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Tuesday, November 27, 2012

■ ZIMBABWE: Government crafts law to protect Air Zim from creditors; puts 74% stake in UM up for grabs.

Air ZimbabweThe Zimbabwean Government is once again looking for a strategic partner for Air Zimbabwe (UM). In a new proposal, a 74% shareholding in the ailing national carrier is to be put up for grabs after a previous deal with China's Hainan Airlines (HU), in February, broke down over Air Zimbabwe’s reluctance to grant Hainan a 65% stake rather than 45% as proposed.

Additionally, UM's massive debt overhang of USD150million has also proven to be such a discouraging factor so much so that Government now intends to make new amendments to the Zimbabwean Finance Act in which Air Zimbabwe creditors will not be able to lay claim to the airline’s assets until 2015 at least.
“In order to protect the assets of the Air Zimbabwe Corporation or its successor company from attachment by its creditors, it is proposed to extend to it the provisions of the State Liabilities Act (Chapter 22:13).”

In October, Economic Planning and Investment Promotion Minister Tapiwa Mashakada pleaded with foreign investors to take up equity in the Zimbabwean carrier:
We are desperately looking for strategic partners to take the equity in Air Zimbabwe. As the government, we have said (you can see where our flexibility is) we are prepared to remain with 26% equity and then the strategic partner has the rest,” Minister Mashakada said at a breakfast meeting.

Since resuming operations in early November, Air Zimbabwe has struggled to attract business, flying empty aircraft on its Harare-Johannesburg route before drastically cutting fares in the hopes of luring passengers back.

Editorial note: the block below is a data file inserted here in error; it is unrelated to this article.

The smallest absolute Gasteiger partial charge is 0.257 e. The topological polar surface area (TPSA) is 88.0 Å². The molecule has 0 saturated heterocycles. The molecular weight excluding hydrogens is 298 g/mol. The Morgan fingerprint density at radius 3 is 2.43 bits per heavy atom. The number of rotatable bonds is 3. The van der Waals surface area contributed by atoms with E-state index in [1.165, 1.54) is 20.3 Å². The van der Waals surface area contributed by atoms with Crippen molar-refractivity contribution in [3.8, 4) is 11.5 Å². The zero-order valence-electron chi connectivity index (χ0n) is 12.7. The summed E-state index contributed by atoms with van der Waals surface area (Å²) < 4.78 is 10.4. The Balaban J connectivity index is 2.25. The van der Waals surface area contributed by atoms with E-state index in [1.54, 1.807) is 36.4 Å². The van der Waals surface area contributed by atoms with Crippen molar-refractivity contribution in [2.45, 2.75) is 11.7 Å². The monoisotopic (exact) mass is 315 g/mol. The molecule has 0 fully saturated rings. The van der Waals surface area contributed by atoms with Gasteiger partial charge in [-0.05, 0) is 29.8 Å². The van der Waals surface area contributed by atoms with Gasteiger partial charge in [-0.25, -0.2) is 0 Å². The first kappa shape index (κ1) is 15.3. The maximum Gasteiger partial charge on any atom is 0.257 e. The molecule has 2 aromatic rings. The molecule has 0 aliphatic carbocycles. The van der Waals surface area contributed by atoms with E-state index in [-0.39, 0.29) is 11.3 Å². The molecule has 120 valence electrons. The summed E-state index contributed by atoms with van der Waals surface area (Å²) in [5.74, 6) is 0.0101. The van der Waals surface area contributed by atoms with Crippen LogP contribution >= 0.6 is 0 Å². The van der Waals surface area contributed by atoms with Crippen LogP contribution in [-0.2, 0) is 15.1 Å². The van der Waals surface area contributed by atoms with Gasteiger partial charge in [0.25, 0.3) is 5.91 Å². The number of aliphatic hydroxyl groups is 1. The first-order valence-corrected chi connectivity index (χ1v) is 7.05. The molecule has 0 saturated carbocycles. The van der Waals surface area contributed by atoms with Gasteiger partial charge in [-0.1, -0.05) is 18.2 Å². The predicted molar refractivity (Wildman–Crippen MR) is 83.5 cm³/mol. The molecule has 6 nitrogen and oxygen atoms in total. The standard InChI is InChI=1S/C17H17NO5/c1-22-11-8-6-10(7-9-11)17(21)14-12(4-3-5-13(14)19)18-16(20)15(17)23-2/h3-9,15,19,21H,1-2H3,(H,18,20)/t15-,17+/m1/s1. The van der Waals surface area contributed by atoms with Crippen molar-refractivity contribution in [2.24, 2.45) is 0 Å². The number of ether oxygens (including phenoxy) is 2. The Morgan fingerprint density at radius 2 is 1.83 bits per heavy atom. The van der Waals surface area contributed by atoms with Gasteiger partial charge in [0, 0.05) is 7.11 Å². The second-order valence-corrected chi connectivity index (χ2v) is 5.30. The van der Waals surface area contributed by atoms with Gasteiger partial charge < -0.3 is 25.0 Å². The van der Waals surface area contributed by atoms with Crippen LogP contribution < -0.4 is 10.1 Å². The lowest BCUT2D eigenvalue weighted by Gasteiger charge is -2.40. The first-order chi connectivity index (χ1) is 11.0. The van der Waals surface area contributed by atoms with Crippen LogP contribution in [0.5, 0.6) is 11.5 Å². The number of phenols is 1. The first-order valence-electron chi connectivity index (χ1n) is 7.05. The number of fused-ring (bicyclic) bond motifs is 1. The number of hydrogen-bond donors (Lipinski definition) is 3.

Air Zimbabwe crew
Air Zimbabwe crew (Air Zimbabwe)
A possible suitor lies in the form of Dutch carrier KLM who recently resumed flights to the Zimbabwean capital. KLM stated they would be willing to offer "a strategic partnership in flight operations" though to what extent that 'partnership' will extend, is unsure.
Should a suitable partner be found, there are concerns about how the Air Zimbabwe deal would proceed as current Black Economic Empowerment Laws in the country require any investment over USD500'000 to have at least 51% Indigenous Black Shareholding (see 1Time's joint venture with Nu.Com Zimbabwe, Fresh Air). 

There are also qualms about discord in the Zimbabwean Government's application of various investment laws, and in particular, its inability to stick to signed contracts, often shifting goal posts on a whim. According to the World Economic Forum’s Global Competitiveness Index 2012-2013 released in June, Zimbabwe is ranked 132nd out of 144 countries worldwide.

A prime example of government discord is a USD750million deal signed last year for the take over of moribund steel maker Ziscosteel by Indian outfit, Essar, in which the Indian company assumed an 80% shareholding of NewZim Minerals, with the other 20% remaining in the hands of government. The project has yet to take off. 

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